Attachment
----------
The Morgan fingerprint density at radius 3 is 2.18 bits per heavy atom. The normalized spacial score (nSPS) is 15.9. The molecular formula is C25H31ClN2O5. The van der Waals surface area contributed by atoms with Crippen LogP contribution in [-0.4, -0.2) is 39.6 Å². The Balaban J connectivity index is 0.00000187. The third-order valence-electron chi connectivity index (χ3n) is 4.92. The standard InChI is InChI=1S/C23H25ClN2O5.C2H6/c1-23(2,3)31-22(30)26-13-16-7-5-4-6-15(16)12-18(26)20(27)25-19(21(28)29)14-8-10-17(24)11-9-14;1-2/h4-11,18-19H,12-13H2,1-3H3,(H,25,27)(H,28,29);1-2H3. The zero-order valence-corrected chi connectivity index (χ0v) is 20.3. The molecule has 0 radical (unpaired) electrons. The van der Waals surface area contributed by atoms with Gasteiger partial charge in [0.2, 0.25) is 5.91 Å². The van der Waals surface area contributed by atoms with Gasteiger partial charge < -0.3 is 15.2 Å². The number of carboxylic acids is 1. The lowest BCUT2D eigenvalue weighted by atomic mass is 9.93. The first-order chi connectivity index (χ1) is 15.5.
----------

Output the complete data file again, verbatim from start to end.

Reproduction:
The Morgan fingerprint density at radius 3 is 2.18 bits per heavy atom. The normalized spacial score (nSPS) is 15.9. The molecular formula is C25H31ClN2O5. The van der Waals surface area contributed by atoms with Crippen LogP contribution in [-0.4, -0.2) is 39.6 Å². The Balaban J connectivity index is 0.00000187. The third-order valence-electron chi connectivity index (χ3n) is 4.92. The standard InChI is InChI=1S/C23H25ClN2O5.C2H6/c1-23(2,3)31-22(30)26-13-16-7-5-4-6-15(16)12-18(26)20(27)25-19(21(28)29)14-8-10-17(24)11-9-14;1-2/h4-11,18-19H,12-13H2,1-3H3,(H,25,27)(H,28,29);1-2H3. The zero-order valence-corrected chi connectivity index (χ0v) is 20.3. The molecule has 0 radical (unpaired) electrons. The van der Waals surface area contributed by atoms with Gasteiger partial charge in [0.2, 0.25) is 5.91 Å². The van der Waals surface area contributed by atoms with Gasteiger partial charge < -0.3 is 15.2 Å². The number of carboxylic acids is 1. The lowest BCUT2D eigenvalue weighted by atomic mass is 9.93. The first-order chi connectivity index (χ1) is 15.5.